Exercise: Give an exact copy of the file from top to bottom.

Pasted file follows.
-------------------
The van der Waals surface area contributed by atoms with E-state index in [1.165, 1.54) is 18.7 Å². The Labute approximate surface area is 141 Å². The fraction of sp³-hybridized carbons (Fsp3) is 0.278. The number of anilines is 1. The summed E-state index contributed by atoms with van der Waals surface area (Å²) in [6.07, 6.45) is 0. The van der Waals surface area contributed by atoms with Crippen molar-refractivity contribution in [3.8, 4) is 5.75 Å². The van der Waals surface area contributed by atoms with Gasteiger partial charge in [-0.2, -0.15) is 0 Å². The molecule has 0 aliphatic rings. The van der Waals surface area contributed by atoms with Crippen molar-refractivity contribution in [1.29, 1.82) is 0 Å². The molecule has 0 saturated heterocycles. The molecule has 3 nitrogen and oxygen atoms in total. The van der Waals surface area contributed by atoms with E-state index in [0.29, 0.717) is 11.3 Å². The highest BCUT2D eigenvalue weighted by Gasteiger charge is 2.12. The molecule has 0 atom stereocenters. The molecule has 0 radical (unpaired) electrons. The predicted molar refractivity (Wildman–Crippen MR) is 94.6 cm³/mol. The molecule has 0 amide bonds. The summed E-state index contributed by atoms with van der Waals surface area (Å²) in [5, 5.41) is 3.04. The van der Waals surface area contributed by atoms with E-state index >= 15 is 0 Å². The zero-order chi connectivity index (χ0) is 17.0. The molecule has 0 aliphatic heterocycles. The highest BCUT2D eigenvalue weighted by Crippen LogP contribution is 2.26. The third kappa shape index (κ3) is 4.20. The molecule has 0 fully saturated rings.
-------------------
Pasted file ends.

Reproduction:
The van der Waals surface area contributed by atoms with E-state index in [1.165, 1.54) is 18.7 Å². The Labute approximate surface area is 141 Å². The fraction of sp³-hybridized carbons (Fsp3) is 0.278. The number of anilines is 1. The summed E-state index contributed by atoms with van der Waals surface area (Å²) in [6.07, 6.45) is 0. The van der Waals surface area contributed by atoms with Crippen molar-refractivity contribution in [3.8, 4) is 5.75 Å². The van der Waals surface area contributed by atoms with Gasteiger partial charge in [-0.2, -0.15) is 0 Å². The molecule has 0 aliphatic rings. The van der Waals surface area contributed by atoms with Crippen molar-refractivity contribution in [1.29, 1.82) is 0 Å². The molecule has 0 saturated heterocycles. The molecule has 3 nitrogen and oxygen atoms in total. The van der Waals surface area contributed by atoms with E-state index in [0.29, 0.717) is 11.3 Å². The highest BCUT2D eigenvalue weighted by Gasteiger charge is 2.12. The molecule has 0 atom stereocenters. The molecule has 0 radical (unpaired) electrons. The predicted molar refractivity (Wildman–Crippen MR) is 94.6 cm³/mol. The molecule has 0 amide bonds. The summed E-state index contributed by atoms with van der Waals surface area (Å²) in [5, 5.41) is 3.04. The van der Waals surface area contributed by atoms with E-state index >= 15 is 0 Å². The zero-order chi connectivity index (χ0) is 17.0. The molecule has 0 aliphatic heterocycles. The highest BCUT2D eigenvalue weighted by Crippen LogP contribution is 2.26. The third kappa shape index (κ3) is 4.20. The molecule has 0 fully saturated rings.